When the discharged trustees refused to comply with the mandates, the newly appointed trustees filed suit. A state trial court issued an injunction ordering the former trustees to "turn over all documents and assets of (the church) currently in their possession," and declaring that the church was subject to "the dictates of the regional diocese."

The former trustees appealed, and a state appeals court reversed the lower court's order and ruled in favor of the former trustees. The appeals court began its opinion by observing that "the state has a cognizable interest in the peaceful resolution of internal church disputes which are concerned with control or ownership of church property, and the civil courts have general authority to resolve such controversies."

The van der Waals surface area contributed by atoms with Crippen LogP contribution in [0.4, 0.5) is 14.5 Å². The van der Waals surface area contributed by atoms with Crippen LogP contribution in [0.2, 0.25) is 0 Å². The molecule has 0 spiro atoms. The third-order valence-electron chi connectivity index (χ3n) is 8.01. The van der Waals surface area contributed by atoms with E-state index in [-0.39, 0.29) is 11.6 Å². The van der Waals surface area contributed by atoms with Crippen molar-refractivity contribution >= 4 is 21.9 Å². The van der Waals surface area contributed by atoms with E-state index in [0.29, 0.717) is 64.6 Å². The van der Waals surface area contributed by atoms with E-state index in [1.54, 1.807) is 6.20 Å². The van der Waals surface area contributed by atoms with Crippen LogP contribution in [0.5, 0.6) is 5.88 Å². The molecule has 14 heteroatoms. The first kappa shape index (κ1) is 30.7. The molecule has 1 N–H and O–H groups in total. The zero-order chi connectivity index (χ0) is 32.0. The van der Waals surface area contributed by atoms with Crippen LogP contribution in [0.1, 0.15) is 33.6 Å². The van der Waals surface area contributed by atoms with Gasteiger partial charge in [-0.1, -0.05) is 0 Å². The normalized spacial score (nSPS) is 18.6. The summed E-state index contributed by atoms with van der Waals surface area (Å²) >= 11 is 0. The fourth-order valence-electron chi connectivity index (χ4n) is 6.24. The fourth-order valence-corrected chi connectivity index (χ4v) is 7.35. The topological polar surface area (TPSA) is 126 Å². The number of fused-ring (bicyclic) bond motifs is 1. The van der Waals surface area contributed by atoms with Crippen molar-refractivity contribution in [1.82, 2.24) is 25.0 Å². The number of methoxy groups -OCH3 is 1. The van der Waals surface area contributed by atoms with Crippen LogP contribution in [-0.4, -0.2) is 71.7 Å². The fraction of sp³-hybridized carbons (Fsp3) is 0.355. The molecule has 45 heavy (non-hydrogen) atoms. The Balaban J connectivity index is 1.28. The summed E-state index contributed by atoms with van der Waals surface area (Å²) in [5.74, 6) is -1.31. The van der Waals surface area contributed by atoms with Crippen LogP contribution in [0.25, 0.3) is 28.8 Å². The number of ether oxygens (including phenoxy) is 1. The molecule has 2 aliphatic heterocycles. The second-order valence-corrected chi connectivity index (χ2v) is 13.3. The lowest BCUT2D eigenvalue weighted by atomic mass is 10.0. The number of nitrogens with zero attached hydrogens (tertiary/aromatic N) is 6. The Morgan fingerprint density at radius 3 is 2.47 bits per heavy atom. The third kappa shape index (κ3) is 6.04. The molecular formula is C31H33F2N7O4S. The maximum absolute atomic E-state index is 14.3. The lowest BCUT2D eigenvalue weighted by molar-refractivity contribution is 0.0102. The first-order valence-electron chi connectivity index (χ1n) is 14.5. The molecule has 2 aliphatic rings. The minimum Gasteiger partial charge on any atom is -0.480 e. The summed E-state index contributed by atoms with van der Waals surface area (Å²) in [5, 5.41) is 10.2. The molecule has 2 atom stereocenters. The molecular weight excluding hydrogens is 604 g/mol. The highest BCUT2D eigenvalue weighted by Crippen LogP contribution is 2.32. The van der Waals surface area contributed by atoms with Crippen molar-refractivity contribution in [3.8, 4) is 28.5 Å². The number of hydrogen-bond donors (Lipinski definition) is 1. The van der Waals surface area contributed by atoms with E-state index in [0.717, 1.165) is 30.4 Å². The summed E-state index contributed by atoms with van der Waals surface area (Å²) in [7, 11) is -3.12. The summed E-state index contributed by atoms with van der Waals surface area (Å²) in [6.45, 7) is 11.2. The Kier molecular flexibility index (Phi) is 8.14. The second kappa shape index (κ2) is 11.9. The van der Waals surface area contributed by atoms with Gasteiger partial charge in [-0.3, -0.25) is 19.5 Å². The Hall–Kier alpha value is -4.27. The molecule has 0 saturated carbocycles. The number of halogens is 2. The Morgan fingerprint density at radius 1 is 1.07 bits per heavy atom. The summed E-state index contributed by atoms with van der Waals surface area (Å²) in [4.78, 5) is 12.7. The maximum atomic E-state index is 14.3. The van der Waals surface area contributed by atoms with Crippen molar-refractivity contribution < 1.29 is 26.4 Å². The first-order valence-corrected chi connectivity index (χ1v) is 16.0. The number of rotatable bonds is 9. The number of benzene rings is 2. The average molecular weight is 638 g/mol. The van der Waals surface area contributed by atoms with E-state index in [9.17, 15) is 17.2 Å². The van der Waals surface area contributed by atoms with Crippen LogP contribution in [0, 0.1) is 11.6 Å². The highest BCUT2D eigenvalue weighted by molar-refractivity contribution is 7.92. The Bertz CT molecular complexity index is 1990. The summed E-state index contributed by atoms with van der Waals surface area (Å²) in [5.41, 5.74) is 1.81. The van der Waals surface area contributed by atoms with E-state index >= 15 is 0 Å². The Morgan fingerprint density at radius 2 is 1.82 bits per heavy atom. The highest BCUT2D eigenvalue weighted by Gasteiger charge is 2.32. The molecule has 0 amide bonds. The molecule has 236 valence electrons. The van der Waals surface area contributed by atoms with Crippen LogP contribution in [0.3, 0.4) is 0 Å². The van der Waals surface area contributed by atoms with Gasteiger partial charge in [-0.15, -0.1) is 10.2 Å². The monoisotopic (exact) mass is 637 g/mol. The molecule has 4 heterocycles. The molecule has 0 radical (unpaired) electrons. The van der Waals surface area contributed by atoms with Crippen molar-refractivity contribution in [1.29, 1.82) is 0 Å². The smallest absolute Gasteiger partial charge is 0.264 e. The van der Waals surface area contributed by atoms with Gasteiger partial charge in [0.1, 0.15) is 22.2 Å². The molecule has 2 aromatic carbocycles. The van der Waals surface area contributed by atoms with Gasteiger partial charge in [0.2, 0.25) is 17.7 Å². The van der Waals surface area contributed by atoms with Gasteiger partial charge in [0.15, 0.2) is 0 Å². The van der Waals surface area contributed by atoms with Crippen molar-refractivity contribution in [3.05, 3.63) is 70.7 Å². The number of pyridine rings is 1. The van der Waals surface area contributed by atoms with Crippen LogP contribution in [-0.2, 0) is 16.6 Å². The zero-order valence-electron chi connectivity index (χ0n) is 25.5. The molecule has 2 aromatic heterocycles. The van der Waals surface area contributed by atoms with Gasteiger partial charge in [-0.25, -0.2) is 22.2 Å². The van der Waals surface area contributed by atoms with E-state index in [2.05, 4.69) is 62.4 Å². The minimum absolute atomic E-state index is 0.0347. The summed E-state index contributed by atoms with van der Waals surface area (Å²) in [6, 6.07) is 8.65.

However, "when doctrinal or polity issues arise in the determination of a property dispute, the courts must defer to the resolution reached by the church's highest ecclesiastical authority." If doctrinal issues are not involved, "the first amendment does not require that the state adopt a rule of compulsory deference to religious authorities in resolving property disputes. Instead, the state courts may choose from a variety of approaches."

One of these, the neutral principles approach, allows a court to determine who owns or controls church property by applying objective legal principles to church documents and records. Another approach, the "compulsory deference rule," requires the civil courts to always defer to religious hierarchies in any disputes involving local churches.

The Illinois court chose to apply the "neutral principles" approach and accordingly concluded that it was not compelled to rule in favor of the diocese. Only when a church property dispute (or any other internal church dispute) involves doctrine or polity is a civil court compelled to defer to determinations of religious hierarchies.